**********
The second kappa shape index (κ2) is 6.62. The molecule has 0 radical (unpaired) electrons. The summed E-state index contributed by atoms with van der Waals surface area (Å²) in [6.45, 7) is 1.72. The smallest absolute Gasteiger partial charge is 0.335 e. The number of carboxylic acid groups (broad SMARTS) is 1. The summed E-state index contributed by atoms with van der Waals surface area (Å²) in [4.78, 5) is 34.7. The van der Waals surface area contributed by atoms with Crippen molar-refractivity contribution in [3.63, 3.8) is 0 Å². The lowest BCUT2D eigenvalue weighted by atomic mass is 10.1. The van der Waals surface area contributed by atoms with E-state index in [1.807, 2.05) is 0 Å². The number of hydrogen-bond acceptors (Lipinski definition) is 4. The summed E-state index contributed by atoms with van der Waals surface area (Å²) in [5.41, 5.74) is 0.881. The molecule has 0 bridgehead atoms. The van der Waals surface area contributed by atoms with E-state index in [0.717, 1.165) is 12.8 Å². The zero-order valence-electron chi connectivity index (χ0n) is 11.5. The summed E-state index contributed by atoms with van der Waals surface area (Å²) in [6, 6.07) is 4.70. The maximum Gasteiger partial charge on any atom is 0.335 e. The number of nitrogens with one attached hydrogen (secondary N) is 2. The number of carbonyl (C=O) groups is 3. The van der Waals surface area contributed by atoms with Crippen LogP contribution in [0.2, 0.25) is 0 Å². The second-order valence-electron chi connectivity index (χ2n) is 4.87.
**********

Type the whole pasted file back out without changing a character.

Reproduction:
The second kappa shape index (κ2) is 6.62. The molecule has 0 radical (unpaired) electrons. The summed E-state index contributed by atoms with van der Waals surface area (Å²) in [6.45, 7) is 1.72. The smallest absolute Gasteiger partial charge is 0.335 e. The number of carboxylic acid groups (broad SMARTS) is 1. The summed E-state index contributed by atoms with van der Waals surface area (Å²) in [4.78, 5) is 34.7. The van der Waals surface area contributed by atoms with Crippen molar-refractivity contribution in [3.63, 3.8) is 0 Å². The lowest BCUT2D eigenvalue weighted by atomic mass is 10.1. The van der Waals surface area contributed by atoms with E-state index in [1.807, 2.05) is 0 Å². The number of hydrogen-bond acceptors (Lipinski definition) is 4. The summed E-state index contributed by atoms with van der Waals surface area (Å²) in [5.41, 5.74) is 0.881. The molecule has 0 bridgehead atoms. The van der Waals surface area contributed by atoms with E-state index in [0.717, 1.165) is 12.8 Å². The zero-order valence-electron chi connectivity index (χ0n) is 11.5. The summed E-state index contributed by atoms with van der Waals surface area (Å²) in [6, 6.07) is 4.70. The maximum Gasteiger partial charge on any atom is 0.335 e. The number of nitrogens with one attached hydrogen (secondary N) is 2. The number of carbonyl (C=O) groups is 3. The van der Waals surface area contributed by atoms with Crippen LogP contribution in [0.2, 0.25) is 0 Å². The second-order valence-electron chi connectivity index (χ2n) is 4.87.